7. Use books! There are so many incredible books out there to help you tackle the hard stuff. Libraries often have a great selection. I like to make sure I have a good read through it first to make sure I share the point of view the book presents. In the last few years, some great kids’ body/sex books have come out that address topics like same-sex relationships and gender identity.
8. Use other resources. My son loved watching some (thoroughly vetted) YouTube childbirth videos in preparation for the arrival of our second kid. And why not ask other close family members and friends to get in on conversations? If your child asks “Why doesn’t Uncle Alex drink wine with you guys when he comes over?”, Uncle Alex might like the opportunity to explain in his own words. It would probably be a good idea to check with him first though.
9. What if a kid who’s not your own asks you an awkward question? My standby line is “That’s something that parents usually like to talk about with their own kids. Why don’t you try talking to your parents about that?” Then I give the mom(s) and/or dad(s) the head’s up.
10. Sometimes those questions delve into topics that could be too intense for little ones. I say trust your good old gut on this one. Is it merely an uncomfortable question, or is it one that your kid might truly not be ready to understand? If you stick to giving answers, one question at a time, the topic might move along naturally. “What’s that on the sidewalk?” “It’s a syringe” “What’s a syringe?” “It’s usually used to put medicine in people.” And that might be the end of the topic (likely after there’s a discussion about not touching them). But what if “Why is it on the sidewalk?” follows? I say go ahead and say “I don’t know,” if that’s as far as it feels okay to go. Because it’s still totally the truth. Or at least enough truth for the time being. And if the questions continue, you could say something along the lines of “It’s kind of hard to explain. I think we should talk about this again when you’re in Grade 3.”
What do you think? Makes it sound kind of fun, right? Just a little? So you might not ever revel in doing the condom-on-a-cucumber demo, but maybe you’ll be able to answer “talk to my kids about the drugs I’ve tried” over “get a filling at the dentist” in a game of Would You Rather. Overall, I’m doing my best to create open-ended, open-minded discussions that will evolve over the years. My goal is that my now-young kids will keep coming to me and my husband with their questions when they’re teenagers.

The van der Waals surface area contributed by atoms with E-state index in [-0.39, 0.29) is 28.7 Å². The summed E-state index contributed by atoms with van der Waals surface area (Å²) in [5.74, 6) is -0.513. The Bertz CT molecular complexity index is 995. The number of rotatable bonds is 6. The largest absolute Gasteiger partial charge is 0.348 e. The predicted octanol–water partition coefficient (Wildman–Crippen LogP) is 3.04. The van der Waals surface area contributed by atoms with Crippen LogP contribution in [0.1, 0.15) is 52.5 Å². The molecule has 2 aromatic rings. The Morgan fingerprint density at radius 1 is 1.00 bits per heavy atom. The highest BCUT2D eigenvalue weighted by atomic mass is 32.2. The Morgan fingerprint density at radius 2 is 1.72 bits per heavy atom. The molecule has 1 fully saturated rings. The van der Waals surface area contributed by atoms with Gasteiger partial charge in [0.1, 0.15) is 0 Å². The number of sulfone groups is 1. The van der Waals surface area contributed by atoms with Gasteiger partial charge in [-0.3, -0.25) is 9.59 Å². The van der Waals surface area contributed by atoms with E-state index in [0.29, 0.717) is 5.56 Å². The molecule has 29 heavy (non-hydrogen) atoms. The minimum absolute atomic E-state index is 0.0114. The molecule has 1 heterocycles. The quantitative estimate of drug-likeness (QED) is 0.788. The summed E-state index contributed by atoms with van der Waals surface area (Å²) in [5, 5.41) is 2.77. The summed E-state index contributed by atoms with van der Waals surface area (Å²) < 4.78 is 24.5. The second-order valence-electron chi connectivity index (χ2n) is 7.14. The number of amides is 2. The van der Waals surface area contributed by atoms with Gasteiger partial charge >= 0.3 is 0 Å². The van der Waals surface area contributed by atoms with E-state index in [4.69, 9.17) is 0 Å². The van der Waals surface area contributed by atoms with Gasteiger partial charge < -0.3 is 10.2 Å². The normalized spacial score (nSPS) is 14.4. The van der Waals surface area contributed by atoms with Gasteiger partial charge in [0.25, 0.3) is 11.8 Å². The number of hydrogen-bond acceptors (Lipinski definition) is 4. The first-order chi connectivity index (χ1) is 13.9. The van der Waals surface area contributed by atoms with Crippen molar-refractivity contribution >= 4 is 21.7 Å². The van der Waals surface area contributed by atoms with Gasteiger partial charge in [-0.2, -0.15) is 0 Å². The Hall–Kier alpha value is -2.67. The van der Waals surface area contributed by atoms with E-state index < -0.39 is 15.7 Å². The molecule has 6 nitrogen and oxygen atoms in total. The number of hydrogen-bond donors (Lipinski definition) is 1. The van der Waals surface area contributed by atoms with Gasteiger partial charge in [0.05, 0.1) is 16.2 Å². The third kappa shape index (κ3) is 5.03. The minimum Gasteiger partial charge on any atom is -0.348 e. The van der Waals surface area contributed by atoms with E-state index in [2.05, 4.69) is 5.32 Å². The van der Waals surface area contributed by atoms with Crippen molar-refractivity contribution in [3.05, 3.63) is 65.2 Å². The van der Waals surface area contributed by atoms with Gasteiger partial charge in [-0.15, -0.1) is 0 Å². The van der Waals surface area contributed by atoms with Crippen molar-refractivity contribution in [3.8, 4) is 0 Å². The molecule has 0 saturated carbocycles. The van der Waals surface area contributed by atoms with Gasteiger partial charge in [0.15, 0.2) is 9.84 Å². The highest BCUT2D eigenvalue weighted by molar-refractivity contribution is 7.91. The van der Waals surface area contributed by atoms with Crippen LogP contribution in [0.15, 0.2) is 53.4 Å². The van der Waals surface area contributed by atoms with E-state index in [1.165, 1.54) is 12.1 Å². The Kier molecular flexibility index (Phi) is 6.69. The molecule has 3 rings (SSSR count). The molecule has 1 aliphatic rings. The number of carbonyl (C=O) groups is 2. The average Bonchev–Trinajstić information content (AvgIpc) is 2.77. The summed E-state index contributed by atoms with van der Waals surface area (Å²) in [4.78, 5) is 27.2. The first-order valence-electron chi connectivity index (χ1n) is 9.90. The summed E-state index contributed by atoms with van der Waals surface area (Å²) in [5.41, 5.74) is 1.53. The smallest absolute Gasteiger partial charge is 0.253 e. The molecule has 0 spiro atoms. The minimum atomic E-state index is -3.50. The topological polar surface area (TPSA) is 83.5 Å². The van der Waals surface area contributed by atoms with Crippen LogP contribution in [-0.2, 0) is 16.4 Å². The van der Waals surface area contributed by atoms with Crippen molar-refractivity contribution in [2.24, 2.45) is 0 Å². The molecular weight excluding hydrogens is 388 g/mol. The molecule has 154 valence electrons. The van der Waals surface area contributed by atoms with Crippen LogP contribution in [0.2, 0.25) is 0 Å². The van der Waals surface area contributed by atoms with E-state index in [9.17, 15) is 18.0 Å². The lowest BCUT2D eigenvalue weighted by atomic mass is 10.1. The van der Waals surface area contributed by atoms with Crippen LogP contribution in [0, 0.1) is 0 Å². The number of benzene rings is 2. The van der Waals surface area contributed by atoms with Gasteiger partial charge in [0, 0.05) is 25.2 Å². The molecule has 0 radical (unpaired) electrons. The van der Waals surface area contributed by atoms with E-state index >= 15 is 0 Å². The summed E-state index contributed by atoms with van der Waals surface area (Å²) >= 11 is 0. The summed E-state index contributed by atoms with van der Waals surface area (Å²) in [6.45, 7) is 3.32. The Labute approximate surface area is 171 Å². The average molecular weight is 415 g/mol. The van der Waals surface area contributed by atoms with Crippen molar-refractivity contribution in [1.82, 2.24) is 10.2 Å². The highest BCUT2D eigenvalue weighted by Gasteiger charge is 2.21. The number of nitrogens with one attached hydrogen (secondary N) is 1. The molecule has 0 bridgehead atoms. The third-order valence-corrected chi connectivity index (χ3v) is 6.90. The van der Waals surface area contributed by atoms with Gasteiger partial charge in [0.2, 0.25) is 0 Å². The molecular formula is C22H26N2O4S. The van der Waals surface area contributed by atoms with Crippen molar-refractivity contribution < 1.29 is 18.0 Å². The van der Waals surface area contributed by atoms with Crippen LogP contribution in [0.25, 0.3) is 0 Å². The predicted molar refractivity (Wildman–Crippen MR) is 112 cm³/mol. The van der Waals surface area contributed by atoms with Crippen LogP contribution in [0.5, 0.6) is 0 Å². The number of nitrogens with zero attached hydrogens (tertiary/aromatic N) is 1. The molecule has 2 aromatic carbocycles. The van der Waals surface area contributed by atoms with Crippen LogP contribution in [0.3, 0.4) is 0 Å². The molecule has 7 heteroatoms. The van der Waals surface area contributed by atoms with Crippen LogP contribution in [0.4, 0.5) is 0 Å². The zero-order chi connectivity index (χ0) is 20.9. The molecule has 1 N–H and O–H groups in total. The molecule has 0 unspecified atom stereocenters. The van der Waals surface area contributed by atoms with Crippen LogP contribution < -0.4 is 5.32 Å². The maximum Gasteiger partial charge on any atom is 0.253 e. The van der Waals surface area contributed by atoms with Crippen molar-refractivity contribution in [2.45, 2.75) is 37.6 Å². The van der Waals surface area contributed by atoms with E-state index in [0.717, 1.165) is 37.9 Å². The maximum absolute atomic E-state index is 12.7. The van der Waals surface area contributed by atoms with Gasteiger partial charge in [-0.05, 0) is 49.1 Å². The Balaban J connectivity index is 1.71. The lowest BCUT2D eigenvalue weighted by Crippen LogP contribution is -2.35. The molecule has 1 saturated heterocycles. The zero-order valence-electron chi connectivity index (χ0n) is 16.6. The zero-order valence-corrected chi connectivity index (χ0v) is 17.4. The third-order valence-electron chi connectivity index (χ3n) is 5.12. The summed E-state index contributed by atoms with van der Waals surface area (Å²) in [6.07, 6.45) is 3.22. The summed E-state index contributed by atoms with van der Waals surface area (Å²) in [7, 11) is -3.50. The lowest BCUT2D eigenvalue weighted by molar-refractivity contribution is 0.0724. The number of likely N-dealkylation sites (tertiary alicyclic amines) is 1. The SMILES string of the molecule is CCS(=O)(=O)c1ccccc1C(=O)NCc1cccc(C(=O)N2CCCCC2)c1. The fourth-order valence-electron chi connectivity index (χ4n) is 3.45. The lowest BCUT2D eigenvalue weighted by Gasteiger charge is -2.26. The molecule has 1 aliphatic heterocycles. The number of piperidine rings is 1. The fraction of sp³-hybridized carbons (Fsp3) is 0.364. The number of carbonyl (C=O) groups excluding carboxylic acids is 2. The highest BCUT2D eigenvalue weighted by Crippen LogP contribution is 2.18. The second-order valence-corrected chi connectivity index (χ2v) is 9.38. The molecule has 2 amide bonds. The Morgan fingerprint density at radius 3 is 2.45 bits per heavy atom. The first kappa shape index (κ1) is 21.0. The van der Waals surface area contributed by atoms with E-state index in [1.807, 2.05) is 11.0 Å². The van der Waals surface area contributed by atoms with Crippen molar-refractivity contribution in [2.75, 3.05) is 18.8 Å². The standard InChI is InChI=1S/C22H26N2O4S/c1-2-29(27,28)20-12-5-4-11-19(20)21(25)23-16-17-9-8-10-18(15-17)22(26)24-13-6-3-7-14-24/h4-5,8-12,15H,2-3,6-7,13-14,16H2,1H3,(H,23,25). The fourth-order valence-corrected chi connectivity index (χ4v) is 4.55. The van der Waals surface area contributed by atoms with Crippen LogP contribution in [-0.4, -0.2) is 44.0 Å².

I’m not naive; I don’t expect that my daughter will only have the occasional beer once she hits 19, or that my son won’t ever check out porn. But I hope that they’ll know exactly what to do when they’ve had some impromptu drinks after driving somewhere. And I hope they’ll realize that pornography sex is a strange and unreal depiction of the real thing. Because such conversations have been going on for so long in our house that they don’t even remember when they first learned these things. That info is just there, mingling in their brains alongside multiplication tables and celebrity trivia, and perhaps a vague image of their nut-job mom with an excited glint in her eye.
Jenny Hyslop is a yoga instructor/ kids’ music teacher/ artist/ writer/ comedian/ collector and seller of vintage odds/ mama of 2. She lives in a wee island community and loves to continuously add titles to her bio.